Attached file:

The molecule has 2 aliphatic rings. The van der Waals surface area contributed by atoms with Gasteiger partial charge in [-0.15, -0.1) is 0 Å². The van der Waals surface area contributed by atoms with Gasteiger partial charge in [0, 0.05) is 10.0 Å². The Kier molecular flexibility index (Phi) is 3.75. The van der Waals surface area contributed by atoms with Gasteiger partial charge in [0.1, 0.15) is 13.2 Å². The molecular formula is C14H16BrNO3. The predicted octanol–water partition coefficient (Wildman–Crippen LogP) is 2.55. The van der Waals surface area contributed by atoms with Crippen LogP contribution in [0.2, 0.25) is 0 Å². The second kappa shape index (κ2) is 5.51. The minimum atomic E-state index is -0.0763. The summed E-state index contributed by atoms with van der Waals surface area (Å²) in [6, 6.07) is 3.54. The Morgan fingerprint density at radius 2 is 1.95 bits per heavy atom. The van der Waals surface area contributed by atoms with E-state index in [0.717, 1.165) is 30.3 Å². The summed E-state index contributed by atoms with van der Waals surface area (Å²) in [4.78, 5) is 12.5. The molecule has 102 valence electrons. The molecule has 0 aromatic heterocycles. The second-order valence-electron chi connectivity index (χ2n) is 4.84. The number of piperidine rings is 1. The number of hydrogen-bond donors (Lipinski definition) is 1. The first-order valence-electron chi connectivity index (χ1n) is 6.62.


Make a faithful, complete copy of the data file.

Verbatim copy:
The molecule has 2 aliphatic rings. The van der Waals surface area contributed by atoms with Gasteiger partial charge in [-0.15, -0.1) is 0 Å². The van der Waals surface area contributed by atoms with Gasteiger partial charge in [0, 0.05) is 10.0 Å². The Kier molecular flexibility index (Phi) is 3.75. The van der Waals surface area contributed by atoms with Gasteiger partial charge in [0.1, 0.15) is 13.2 Å². The molecular formula is C14H16BrNO3. The predicted octanol–water partition coefficient (Wildman–Crippen LogP) is 2.55. The van der Waals surface area contributed by atoms with Crippen LogP contribution in [0.2, 0.25) is 0 Å². The second kappa shape index (κ2) is 5.51. The minimum atomic E-state index is -0.0763. The summed E-state index contributed by atoms with van der Waals surface area (Å²) in [6, 6.07) is 3.54. The Morgan fingerprint density at radius 2 is 1.95 bits per heavy atom. The van der Waals surface area contributed by atoms with E-state index in [0.717, 1.165) is 30.3 Å². The summed E-state index contributed by atoms with van der Waals surface area (Å²) in [4.78, 5) is 12.5. The molecule has 102 valence electrons. The molecule has 0 aromatic heterocycles. The second-order valence-electron chi connectivity index (χ2n) is 4.84. The number of piperidine rings is 1. The number of hydrogen-bond donors (Lipinski definition) is 1. The first-order valence-electron chi connectivity index (χ1n) is 6.62.